panda-like calm through fiction
1576. The plague. It was a good time to be alive- and a better time to be a predator amongst men. The dead were everywhere, and the dying were plentiful, too.

I died every night, then, like all of my kind- at sunrise. And every sunset, I was reborn. It seems to be triggered by light, or heat, though a rudimentary biological timepiece may play some role, as well, as I’ve “awoken” in the deepest part of caves far removed from either. Regardless, as the sun disappears, my mouth snaps shut, catching my elongated teeth on my lips. The thin, trickle of blood awakens my body, a primer to the engine of my flesh.

It was always safer to rest in my home after a night’s excess, but the nature of excess is such that safety was rarely my priority. It was after one of these nights, discovered in the arms of a woman believed stolen by the plague, that I was buried.

The burial customs at the time required a burial shroud over the head. My kind carry greater degrees of bacteria than a “normal” human, by virtue of a compromised immune system. This usually isn’t a problem, but if you overeat, and vomit blood in your “sleep,” bacteria from the mouth spread to the shroud, and will eat a hole through it. Which is of course how I was caught out.

I can’t imagine how the humans discovered it; it had taken years for me to understand the nature of our rebirth firsthand, but their solution was simple in its elegance: a brick in the mouth. If the jaw could not close, cutting the lip and restarting the body, I could not be reborn. My body, even at its slowed pace, devoured itself, until there was nothing but bone. Over time, the brick ground my lovely fangs down, to the point where they were unrecognizable from human teeth.

By my estimation, at some point in the 1700s my jaw stopped moving; this last vestige of life had been moot for at least a hundred years, since that was the last my lips had held blood.

It’s been twenty-seven days since my bones were unearthed. The brick was knocked accidentally from my mouth during the excavation, and I remember a vague awareness of this. To my fortune, one of the worker’s fingers had been cut, and the tiniest smattering of blood touched my bones.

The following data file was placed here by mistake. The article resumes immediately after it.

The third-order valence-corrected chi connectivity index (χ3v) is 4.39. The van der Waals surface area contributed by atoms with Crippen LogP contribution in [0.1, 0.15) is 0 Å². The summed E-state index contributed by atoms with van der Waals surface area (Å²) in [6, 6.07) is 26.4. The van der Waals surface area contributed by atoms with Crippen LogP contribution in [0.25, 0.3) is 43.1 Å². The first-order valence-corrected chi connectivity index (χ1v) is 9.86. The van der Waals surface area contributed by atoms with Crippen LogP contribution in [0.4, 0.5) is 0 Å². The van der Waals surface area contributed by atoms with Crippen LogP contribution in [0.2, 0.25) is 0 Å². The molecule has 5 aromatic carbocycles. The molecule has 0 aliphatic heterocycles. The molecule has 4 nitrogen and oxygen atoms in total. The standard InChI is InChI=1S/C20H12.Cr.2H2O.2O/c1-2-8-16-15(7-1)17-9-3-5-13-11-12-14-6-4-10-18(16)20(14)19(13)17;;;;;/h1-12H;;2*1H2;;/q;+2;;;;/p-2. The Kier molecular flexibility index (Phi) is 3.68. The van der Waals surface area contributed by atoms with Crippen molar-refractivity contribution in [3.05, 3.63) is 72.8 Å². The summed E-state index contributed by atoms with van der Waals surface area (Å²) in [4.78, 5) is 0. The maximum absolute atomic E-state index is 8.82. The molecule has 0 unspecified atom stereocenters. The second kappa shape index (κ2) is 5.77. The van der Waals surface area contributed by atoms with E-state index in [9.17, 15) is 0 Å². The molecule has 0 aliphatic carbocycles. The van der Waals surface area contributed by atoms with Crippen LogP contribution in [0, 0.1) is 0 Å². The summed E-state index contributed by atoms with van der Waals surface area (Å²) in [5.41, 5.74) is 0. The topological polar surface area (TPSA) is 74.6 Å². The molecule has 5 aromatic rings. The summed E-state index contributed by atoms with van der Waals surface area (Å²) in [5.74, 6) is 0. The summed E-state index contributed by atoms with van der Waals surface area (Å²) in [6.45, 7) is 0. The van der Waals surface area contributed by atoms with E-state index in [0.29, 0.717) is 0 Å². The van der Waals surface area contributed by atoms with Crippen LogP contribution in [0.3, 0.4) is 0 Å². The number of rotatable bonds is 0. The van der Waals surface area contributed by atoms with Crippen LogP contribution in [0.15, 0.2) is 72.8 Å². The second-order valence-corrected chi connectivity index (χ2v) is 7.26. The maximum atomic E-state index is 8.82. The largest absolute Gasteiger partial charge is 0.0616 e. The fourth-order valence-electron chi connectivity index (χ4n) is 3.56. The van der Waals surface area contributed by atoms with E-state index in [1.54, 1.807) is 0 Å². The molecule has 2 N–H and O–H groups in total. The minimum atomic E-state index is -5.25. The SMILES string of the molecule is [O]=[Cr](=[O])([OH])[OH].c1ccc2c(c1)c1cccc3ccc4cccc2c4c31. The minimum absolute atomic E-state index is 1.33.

The transformation wasn’t immediate, but I was awake. The blood proved only enough to grow the stub of a tongue. But it was enough to lick the soil and minerals from my mouth- enough to start. For the rest of the week I ate dirt beneath an excavation tent, and gnawed my fingers for what little nutrition remained in my bones.

Muscles began to grow sparsely, enough meat sticking to bone to crawl in bursts. I drug myself to a pile of unsorted bones, and chewed them for sustenance. And tonight, I finally felt… real again. My mind was motive, if not agile. And with great pains, and difficulty, I was able to rise.

One of the doctors overseeing the excavation was a night owl, did most of his work when the site was dark. Tonight proved no exception. He stepped inside the tent, a torch in his hand. He lit a lamp and extinguished the torch, but paid me no mind, standing hunched at the corner of the tent.

I jabbed my right forearm, gnawed down to a pointed fork, into his neck. He fell to the ground, staring, convulsing as his life pulsed out of his throat. I still had no lips, little skin, so I knelt over him, lapping at his blood as it pooled, like a dog.

Already my mind is clearer. Bits nag at my mind- how unheroic my rebirth has been- but I brush this aside as irrelevant. More pressing is my escape. The sun will rise soon enough, and I have to disappear from here. But as I leave the tent, a single thought courses through me, accompaniment for the dull thump of blood through dry veins: I’m back.

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